Barry SCHWARTZ (Barijo ŜVARC) (chemoelectric) wrote,

On nervous complexity and delays in reaction to stimuli

Nerve fibers are quite sluggish transmitters of signals. Therefore, an immensely complex nervous system such as that of a human being may need, for best functioning, to delay reactions to stimuli long enough for thorough processing. Otherwise the reaction, not making thorough use of the uniquely human nervous architecture, may resemble the reactions of an animal; and so we have such common expressions for undelayed reactions as ‘reptile brain’.

The mechanism of the unconditional reaction is, under ordinary
circumstances, almost automatic. It is evolved on the background of
general protoplasmic characteristics, combined with structural polarity,
symmetry[, etc.], and is not efficient enough for the survival of higher organisms.

Under more complex conditions, the adjustment for survival must be
more flexible: a similar direct stimulation must, under different conditions,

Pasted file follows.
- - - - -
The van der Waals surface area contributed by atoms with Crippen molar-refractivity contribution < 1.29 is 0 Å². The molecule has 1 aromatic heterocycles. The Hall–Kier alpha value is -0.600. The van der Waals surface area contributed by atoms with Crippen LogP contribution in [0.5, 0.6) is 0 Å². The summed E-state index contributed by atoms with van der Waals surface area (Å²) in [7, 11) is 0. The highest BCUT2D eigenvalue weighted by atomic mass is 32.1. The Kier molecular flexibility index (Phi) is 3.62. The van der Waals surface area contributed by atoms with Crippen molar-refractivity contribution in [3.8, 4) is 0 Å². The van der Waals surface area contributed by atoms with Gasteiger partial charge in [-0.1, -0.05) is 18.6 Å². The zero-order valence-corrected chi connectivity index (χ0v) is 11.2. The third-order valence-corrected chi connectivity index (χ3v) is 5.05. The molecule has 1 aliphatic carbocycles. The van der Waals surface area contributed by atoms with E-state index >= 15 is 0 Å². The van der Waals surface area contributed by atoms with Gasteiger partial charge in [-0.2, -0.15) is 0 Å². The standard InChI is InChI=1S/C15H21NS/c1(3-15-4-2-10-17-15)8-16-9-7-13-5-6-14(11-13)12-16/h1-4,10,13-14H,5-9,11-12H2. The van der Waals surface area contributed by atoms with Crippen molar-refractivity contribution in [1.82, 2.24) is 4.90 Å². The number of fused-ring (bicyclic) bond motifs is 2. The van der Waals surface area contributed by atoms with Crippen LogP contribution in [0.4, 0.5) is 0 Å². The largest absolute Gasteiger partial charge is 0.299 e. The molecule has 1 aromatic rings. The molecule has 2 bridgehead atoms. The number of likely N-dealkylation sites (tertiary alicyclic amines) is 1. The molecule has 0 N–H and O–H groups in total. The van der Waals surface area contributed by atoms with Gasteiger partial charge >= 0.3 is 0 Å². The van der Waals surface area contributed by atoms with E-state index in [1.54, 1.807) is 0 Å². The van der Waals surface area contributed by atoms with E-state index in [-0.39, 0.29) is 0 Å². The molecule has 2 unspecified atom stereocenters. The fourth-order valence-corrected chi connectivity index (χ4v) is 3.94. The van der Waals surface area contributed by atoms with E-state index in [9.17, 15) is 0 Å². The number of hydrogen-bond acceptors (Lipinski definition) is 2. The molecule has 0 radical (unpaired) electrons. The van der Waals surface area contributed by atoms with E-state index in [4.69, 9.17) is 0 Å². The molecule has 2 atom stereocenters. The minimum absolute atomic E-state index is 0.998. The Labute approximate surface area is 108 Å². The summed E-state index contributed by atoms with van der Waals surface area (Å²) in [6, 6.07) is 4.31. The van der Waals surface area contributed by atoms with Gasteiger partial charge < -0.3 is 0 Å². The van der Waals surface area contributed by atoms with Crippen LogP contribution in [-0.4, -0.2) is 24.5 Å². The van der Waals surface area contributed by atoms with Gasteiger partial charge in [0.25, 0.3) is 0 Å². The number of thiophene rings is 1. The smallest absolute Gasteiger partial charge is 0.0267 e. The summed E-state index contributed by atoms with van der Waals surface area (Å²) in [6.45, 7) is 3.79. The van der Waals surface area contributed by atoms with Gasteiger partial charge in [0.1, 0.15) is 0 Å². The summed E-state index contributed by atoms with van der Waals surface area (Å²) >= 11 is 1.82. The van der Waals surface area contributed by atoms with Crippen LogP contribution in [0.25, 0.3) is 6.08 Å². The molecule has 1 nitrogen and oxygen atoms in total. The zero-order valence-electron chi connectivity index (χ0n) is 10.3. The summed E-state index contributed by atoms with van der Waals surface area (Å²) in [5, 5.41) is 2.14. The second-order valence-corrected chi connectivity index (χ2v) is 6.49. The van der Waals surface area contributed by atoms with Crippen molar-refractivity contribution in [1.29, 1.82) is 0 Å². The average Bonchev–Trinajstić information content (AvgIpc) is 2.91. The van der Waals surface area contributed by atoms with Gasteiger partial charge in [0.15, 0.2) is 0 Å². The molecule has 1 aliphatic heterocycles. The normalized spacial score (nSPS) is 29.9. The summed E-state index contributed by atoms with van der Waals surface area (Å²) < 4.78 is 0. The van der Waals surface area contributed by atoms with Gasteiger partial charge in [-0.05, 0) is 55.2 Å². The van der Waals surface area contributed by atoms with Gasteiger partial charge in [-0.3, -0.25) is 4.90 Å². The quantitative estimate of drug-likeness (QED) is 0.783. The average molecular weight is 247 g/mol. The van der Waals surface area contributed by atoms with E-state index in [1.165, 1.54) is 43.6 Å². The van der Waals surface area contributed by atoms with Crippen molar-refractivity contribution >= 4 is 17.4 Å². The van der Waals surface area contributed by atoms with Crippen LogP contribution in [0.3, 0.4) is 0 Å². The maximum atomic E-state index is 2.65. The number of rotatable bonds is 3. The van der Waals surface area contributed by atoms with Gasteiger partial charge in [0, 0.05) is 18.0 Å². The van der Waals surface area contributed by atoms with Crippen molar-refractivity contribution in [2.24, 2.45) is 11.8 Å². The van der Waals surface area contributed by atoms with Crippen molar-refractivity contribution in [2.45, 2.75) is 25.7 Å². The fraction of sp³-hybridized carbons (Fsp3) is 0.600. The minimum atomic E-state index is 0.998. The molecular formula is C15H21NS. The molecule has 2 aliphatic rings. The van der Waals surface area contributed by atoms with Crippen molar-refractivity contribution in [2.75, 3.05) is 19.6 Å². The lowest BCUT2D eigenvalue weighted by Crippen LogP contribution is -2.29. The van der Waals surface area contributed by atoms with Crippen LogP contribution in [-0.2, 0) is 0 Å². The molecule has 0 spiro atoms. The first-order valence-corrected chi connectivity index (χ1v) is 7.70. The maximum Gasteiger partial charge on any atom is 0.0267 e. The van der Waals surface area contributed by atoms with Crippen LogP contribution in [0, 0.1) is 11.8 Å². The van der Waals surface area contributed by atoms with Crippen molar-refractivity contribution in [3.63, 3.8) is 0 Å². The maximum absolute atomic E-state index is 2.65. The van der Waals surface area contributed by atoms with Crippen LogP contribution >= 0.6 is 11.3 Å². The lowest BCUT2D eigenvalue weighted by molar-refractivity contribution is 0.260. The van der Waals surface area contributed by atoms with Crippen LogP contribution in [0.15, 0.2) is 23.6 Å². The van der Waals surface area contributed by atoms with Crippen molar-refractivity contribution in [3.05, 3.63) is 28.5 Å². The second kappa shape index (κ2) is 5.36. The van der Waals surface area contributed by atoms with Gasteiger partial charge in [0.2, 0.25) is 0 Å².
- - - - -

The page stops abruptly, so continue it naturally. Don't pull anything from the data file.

result in different reactions, or different stimuli, under other conditions,
produce similar reactions, resulting, ultimately, not only in direct responses
to stimuli, but also in the equally important holding in abeyance of the
reaction, or even the abolishing of it. Let us assume that the direct response
of a cat to a mouse would be clawing and chewing. If that given cat would
just claw and chew when the mouse was some distance away, I am afraid
such a cat would soon starve, for such an immediate response would not be a
survival response, and this characteristic could not become hereditary. The
cats which have survived and perpetuated their characteristics are, as a rule,
different. When they see, hear, or smell the mouse at a distance, they flatten
out, keep still, crouch[, etc.], and get ready, until they are in such a position that a
jump will procure the victim, and not merely frighten it away.

We see that, under more complex conditions, the nervous mechanism
must produce not only direct responses to the stimuli but also equally
important delays and temporal or permanent abolishments of these direct
responses to stimuli.

—Alfred Korzybski (1933)
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